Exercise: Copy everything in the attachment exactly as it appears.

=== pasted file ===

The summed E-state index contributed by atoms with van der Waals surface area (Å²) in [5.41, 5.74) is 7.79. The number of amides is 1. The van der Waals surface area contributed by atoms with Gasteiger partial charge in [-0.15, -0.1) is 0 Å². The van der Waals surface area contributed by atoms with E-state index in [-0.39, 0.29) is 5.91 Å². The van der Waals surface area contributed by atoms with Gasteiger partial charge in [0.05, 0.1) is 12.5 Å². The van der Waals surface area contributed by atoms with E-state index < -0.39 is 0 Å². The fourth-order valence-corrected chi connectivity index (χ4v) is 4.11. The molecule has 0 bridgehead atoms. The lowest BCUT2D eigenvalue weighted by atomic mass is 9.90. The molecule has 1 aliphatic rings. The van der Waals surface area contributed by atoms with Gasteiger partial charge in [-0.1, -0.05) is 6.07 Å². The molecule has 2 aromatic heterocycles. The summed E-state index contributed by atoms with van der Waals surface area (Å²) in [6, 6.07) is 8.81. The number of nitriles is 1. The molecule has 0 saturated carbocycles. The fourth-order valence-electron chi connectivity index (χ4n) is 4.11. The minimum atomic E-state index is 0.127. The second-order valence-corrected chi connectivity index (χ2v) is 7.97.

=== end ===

The summed E-state index contributed by atoms with van der Waals surface area (Å²) in [5.41, 5.74) is 7.79. The number of amides is 1. The van der Waals surface area contributed by atoms with Gasteiger partial charge in [-0.15, -0.1) is 0 Å². The van der Waals surface area contributed by atoms with E-state index in [-0.39, 0.29) is 5.91 Å². The van der Waals surface area contributed by atoms with Gasteiger partial charge in [0.05, 0.1) is 12.5 Å². The van der Waals surface area contributed by atoms with E-state index < -0.39 is 0 Å². The fourth-order valence-corrected chi connectivity index (χ4v) is 4.11. The molecule has 0 bridgehead atoms. The lowest BCUT2D eigenvalue weighted by atomic mass is 9.90. The molecule has 1 aliphatic rings. The van der Waals surface area contributed by atoms with Gasteiger partial charge in [-0.1, -0.05) is 6.07 Å². The molecule has 2 aromatic heterocycles. The summed E-state index contributed by atoms with van der Waals surface area (Å²) in [6, 6.07) is 8.81. The number of nitriles is 1. The molecule has 0 saturated carbocycles. The fourth-order valence-electron chi connectivity index (χ4n) is 4.11. The minimum atomic E-state index is 0.127. The second-order valence-corrected chi connectivity index (χ2v) is 7.97.